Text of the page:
Ms Buck: To ask the Secretary of State for the Environment, Transport and the Regions what plans he has to allow social housing tenants to move across local authority boundaries; and if he will make a statement. 
Mr. Mullin: The Housing Green Paper, "Quality and Choice; A decent home for all", sets out the Government's proposals for increasing choice in social lettings. As part of these proposals, we are interested in exploring the scope for promoting greater flexibility and more movement across local authority boundaries, and will consider responses to the Green Paper before deciding whether to develop this further. We would wish to discuss any proposals with representatives of local government, Shelter and others before taking them forward.
Ms Buck: To ask the Secretary of State for the Environment, Transport and the Regions what plans he has to introduce a standardised monitoring system for the letting of social housing stock by registered social landlords and local authorities; and if he will make a statement. 
Mr. Mullin: The Housing Green Paper, "Quality and Choice; A decent home for all", sets out the Government's proposals for increasing choice in social lettings. In taking these proposals forward we will wish to consider the arrangements for monitoring lettings by social landlords.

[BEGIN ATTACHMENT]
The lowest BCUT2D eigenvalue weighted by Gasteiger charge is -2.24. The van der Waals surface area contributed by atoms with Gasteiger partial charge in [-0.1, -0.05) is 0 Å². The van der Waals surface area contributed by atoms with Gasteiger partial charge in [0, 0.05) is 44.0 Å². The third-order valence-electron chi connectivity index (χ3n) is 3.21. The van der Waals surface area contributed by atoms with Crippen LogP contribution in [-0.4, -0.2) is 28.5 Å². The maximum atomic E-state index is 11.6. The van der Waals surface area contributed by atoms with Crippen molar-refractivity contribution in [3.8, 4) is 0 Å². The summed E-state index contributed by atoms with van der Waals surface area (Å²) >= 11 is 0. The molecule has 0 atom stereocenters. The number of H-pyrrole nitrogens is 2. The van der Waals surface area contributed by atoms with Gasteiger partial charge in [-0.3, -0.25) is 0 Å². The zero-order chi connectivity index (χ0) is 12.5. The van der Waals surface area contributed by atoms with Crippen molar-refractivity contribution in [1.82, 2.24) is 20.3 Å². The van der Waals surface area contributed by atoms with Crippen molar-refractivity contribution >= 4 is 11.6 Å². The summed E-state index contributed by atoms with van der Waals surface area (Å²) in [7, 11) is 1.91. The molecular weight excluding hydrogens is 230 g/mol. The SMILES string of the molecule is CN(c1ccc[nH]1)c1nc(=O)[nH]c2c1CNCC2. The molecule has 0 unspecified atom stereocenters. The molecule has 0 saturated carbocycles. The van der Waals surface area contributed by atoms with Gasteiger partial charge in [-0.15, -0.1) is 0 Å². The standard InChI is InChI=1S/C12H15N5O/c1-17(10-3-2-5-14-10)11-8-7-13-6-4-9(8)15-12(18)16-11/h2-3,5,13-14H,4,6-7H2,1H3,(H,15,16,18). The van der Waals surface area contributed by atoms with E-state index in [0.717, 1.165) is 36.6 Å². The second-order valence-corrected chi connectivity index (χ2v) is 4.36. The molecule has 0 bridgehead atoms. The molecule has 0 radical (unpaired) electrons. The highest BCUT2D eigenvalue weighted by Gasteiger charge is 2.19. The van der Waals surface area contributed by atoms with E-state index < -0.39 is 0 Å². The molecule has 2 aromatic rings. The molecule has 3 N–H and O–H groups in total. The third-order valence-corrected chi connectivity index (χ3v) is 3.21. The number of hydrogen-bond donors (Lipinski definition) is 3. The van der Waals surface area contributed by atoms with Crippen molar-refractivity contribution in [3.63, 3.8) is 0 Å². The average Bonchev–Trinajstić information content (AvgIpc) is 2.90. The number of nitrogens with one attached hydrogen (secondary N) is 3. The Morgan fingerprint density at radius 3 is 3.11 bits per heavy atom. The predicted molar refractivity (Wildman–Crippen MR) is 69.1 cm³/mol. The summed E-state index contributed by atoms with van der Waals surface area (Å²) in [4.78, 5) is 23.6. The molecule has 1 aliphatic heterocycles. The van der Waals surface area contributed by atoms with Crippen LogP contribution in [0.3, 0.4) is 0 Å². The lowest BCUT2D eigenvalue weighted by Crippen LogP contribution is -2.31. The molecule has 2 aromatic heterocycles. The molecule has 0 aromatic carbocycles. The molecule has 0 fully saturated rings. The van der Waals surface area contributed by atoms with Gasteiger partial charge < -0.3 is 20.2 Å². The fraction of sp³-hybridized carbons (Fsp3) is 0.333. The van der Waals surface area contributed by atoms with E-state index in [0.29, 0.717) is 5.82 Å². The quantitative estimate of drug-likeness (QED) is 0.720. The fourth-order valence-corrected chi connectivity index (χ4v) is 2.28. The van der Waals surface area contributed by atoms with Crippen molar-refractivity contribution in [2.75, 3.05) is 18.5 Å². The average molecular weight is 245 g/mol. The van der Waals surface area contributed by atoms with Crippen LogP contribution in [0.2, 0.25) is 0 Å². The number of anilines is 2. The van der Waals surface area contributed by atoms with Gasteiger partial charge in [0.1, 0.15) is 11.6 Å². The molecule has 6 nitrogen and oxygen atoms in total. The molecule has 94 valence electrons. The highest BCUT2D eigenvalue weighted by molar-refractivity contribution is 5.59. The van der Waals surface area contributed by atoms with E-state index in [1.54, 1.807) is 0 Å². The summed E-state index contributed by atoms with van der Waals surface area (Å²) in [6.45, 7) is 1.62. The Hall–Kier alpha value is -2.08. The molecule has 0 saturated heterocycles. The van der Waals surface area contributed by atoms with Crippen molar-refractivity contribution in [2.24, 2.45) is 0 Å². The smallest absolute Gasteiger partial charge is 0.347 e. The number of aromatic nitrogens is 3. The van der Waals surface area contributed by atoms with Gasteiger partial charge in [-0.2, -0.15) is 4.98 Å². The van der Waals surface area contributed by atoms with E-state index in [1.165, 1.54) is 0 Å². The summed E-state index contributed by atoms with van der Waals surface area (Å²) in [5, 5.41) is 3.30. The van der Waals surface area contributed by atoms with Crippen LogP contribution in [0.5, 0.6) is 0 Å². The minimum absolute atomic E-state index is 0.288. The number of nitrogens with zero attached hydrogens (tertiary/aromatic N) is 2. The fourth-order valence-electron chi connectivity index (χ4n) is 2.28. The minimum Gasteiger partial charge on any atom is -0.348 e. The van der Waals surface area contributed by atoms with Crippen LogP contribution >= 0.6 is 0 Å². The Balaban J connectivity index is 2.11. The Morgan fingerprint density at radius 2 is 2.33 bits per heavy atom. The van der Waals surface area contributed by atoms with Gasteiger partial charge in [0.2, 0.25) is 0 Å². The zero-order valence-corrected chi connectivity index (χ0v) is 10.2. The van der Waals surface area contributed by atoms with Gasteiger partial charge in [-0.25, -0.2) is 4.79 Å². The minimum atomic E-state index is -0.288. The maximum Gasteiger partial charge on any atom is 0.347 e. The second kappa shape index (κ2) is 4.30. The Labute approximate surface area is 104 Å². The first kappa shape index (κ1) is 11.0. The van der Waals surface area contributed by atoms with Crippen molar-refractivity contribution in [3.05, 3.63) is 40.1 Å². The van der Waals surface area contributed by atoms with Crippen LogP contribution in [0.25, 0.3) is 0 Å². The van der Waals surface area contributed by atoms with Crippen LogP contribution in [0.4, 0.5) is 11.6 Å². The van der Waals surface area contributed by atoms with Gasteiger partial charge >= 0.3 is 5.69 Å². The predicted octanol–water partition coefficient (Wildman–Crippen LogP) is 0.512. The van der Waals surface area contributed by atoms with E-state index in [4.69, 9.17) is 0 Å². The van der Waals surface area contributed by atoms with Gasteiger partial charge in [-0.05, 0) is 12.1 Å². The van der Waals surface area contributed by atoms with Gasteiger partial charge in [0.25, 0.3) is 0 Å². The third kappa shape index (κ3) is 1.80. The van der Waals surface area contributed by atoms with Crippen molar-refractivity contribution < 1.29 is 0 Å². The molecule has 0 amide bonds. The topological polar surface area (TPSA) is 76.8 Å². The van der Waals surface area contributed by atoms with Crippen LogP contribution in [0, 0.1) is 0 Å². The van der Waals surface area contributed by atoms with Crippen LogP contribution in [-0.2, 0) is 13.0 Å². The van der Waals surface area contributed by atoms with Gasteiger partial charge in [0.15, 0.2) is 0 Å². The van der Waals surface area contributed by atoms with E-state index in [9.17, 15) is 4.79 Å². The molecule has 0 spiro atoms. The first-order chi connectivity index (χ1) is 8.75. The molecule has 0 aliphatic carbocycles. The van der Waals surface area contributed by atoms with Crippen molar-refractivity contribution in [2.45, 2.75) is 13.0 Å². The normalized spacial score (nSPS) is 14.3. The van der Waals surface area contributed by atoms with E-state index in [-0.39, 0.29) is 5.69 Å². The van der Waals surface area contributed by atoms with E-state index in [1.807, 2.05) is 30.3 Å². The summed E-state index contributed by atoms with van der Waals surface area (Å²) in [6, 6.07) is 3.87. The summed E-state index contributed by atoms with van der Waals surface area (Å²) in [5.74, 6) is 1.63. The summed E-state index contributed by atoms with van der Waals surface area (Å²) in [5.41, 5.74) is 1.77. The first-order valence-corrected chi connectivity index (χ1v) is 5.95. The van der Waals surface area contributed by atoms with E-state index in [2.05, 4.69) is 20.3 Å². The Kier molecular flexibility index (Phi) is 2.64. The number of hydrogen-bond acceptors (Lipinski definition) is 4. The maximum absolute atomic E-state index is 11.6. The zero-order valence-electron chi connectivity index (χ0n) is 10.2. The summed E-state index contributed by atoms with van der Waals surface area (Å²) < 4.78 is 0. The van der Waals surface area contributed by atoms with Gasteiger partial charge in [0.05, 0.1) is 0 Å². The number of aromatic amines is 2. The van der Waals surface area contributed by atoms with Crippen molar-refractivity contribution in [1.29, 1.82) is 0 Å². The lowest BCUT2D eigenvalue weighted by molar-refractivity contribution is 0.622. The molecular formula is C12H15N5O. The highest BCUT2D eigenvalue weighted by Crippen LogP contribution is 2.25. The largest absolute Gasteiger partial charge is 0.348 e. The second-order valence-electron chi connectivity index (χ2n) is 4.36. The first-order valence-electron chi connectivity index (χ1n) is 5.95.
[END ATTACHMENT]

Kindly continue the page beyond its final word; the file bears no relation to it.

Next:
Ms Buck: To ask the Secretary of State for the Environment, Transport and the Regions (1) what assessment he has made of the impact of stock transfer on the availability of social housing for homeless people; 
Mr. Mullin: The Government consider that stock transfer is an important way of improving the quality and availability of affordable social housing. The proposed selection criteria do not explicitly address the issue of homelessness because, following the transfer of their housing stock, local housing authorities retain their obligations towards homeless households under Part VII of the Housing Act 1996. They must also continue to keep a register of applicants who qualify for the allocation of accommodation. To ensure they have access to accommodation to enable them to discharge their housing functions, authorities generally negotiate nomination rights with the transfer landlord of between 50 per cent. and 75 per cent. of the transferred stock.